Actually, I was thinking something along the same lines. Writing about the historical controversies regarding drug use in baseball would improve this article, I would think. I like the idea of calling the article Doping in baseball, and if nobody disagrees, I'll probably move the article shortly. At any rate, I have wikified this article with a few minor rewrites, and will begin to completely rewrite and reference the article in the next few days. I'm sure that we can write a much better article on baseball's dark side. Resolute 00:33, 1 September 2006 (UTC)

Rewrite ongoing[edit]

I'm slowly rewriting and adding to this article. I've also populated it amongst other related articles. Resolute 04:22, 11 September 2006 (UTC)


Creatine has been proven safe in hundreds and hundreds of studies. Additionally, maybe I'm worng but I don't remember any serious controversy surrounding Sosa regarding creatine in 1998. Quadzilla99 19:07, 28 March 2007 (UTC)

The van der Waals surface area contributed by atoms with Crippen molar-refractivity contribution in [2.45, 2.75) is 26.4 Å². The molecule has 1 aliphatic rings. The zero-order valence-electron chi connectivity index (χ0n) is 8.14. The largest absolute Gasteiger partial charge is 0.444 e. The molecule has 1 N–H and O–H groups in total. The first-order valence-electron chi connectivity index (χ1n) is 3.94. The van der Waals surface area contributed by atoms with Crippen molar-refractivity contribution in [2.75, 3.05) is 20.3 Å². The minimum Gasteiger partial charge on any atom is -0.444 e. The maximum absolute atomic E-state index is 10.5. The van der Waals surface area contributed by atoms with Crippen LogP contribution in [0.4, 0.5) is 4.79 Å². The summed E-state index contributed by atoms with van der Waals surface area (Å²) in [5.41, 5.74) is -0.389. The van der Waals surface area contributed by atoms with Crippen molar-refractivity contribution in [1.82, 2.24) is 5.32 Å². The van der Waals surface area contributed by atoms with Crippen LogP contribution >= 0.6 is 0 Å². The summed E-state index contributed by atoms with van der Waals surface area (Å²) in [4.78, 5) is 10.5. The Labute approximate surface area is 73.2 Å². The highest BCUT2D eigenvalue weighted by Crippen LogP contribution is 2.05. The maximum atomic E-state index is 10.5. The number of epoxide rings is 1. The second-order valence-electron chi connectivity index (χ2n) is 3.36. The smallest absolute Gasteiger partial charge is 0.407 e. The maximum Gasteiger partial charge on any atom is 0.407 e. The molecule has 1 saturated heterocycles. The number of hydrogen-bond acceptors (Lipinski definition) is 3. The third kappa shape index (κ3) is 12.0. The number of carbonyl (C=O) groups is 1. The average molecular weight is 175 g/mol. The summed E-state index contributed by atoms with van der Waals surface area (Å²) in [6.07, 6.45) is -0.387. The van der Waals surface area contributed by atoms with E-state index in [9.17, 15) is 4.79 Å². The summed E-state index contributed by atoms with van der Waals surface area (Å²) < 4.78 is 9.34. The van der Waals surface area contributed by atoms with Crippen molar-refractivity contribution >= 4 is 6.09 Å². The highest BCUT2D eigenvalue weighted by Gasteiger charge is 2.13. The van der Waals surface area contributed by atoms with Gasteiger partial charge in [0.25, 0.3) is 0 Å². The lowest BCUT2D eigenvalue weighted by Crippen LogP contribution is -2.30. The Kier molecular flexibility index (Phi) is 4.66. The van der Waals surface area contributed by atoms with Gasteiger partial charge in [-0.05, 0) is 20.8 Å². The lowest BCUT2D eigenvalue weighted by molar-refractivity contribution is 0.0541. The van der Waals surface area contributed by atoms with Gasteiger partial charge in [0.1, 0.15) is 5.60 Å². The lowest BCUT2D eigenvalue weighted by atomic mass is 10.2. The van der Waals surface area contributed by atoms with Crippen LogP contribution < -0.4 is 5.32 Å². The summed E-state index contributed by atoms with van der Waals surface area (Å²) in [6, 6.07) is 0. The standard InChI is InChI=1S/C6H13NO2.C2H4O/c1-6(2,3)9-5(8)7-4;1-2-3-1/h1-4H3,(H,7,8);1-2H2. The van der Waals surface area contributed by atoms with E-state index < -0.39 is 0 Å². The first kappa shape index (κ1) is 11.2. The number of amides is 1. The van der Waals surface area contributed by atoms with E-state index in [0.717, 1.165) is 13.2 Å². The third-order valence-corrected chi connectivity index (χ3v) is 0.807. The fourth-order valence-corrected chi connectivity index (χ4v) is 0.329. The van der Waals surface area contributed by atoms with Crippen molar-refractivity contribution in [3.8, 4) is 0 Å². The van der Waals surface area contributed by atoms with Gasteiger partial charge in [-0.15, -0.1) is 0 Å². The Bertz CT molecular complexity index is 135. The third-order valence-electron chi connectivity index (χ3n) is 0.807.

I completely agree, Creatine is not banned by any major sports league and is used by many, many athletes in different sports. I don't recall any controversy regarding his decision to use creatine, just as I've never heard of any controversy regarding many athlete's use of protein supplements and other legal "GNC variety" supplements. McGwire's andro controversy I suppose is less controversial, but he made no secret of his use of the supplement, nor did baseball ban it at the time. I suppose a rewording of the segment is in order, perhaps not "dogged by his use of" but rather something less harsh and seemingly less incriminating of wrongdoing, since technically, he was not breaking any rules.

Creatine is completely legal and most athletes use some form of it. I propose we delete that from the article and replace it with something about how Sosa's name appeared on the list of players who tested positive for banned substances —Preceding unsigned comment added by Dparks09 (talkcontribs) 19:10, 17 November 2009 (UTC)